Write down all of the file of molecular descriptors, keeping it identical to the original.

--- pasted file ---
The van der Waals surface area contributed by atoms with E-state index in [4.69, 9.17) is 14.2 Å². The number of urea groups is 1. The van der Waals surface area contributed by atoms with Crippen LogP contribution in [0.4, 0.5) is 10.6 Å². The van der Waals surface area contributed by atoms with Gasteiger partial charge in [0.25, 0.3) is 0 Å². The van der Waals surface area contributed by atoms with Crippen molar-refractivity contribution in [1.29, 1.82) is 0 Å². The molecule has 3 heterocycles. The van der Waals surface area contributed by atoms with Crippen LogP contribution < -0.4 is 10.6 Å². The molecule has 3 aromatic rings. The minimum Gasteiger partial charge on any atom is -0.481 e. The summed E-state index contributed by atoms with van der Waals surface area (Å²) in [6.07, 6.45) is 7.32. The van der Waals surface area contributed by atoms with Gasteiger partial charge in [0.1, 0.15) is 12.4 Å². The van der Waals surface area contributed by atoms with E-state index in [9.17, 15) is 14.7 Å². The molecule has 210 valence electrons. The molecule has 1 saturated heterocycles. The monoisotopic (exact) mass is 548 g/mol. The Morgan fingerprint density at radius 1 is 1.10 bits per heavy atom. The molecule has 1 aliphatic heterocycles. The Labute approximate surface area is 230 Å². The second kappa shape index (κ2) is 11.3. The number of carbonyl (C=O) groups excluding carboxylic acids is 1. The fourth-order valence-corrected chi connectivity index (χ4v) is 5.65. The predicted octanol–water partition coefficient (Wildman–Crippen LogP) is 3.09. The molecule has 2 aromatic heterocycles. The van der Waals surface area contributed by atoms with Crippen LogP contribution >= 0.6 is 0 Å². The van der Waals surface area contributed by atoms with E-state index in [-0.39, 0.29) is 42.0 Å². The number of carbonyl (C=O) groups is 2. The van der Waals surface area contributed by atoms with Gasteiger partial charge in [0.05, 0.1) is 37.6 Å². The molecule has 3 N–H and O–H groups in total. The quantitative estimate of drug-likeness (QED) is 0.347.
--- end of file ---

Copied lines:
The van der Waals surface area contributed by atoms with E-state index in [4.69, 9.17) is 14.2 Å². The number of urea groups is 1. The van der Waals surface area contributed by atoms with Crippen LogP contribution in [0.4, 0.5) is 10.6 Å². The van der Waals surface area contributed by atoms with Gasteiger partial charge in [0.25, 0.3) is 0 Å². The van der Waals surface area contributed by atoms with Crippen molar-refractivity contribution in [1.29, 1.82) is 0 Å². The molecule has 3 heterocycles. The van der Waals surface area contributed by atoms with Crippen LogP contribution < -0.4 is 10.6 Å². The molecule has 3 aromatic rings. The minimum Gasteiger partial charge on any atom is -0.481 e. The summed E-state index contributed by atoms with van der Waals surface area (Å²) in [6.07, 6.45) is 7.32. The van der Waals surface area contributed by atoms with Gasteiger partial charge in [0.1, 0.15) is 12.4 Å². The van der Waals surface area contributed by atoms with E-state index in [9.17, 15) is 14.7 Å². The molecule has 210 valence electrons. The molecule has 1 saturated heterocycles. The monoisotopic (exact) mass is 548 g/mol. The Morgan fingerprint density at radius 1 is 1.10 bits per heavy atom. The molecule has 1 aliphatic heterocycles. The Labute approximate surface area is 230 Å². The second kappa shape index (κ2) is 11.3. The number of carbonyl (C=O) groups excluding carboxylic acids is 1. The fourth-order valence-corrected chi connectivity index (χ4v) is 5.65. The predicted octanol–water partition coefficient (Wildman–Crippen LogP) is 3.09. The molecule has 2 aromatic heterocycles. The van der Waals surface area contributed by atoms with Crippen LogP contribution >= 0.6 is 0 Å². The van der Waals surface area contributed by atoms with E-state index in [-0.39, 0.29) is 42.0 Å². The number of carbonyl (C=O) groups is 2. The van der Waals surface area contributed by atoms with Gasteiger partial charge in [0.05, 0.1) is 37.6 Å². The molecule has 3 N–H and O–H groups in total. The quantitative estimate of drug-likeness (QED) is 0.347.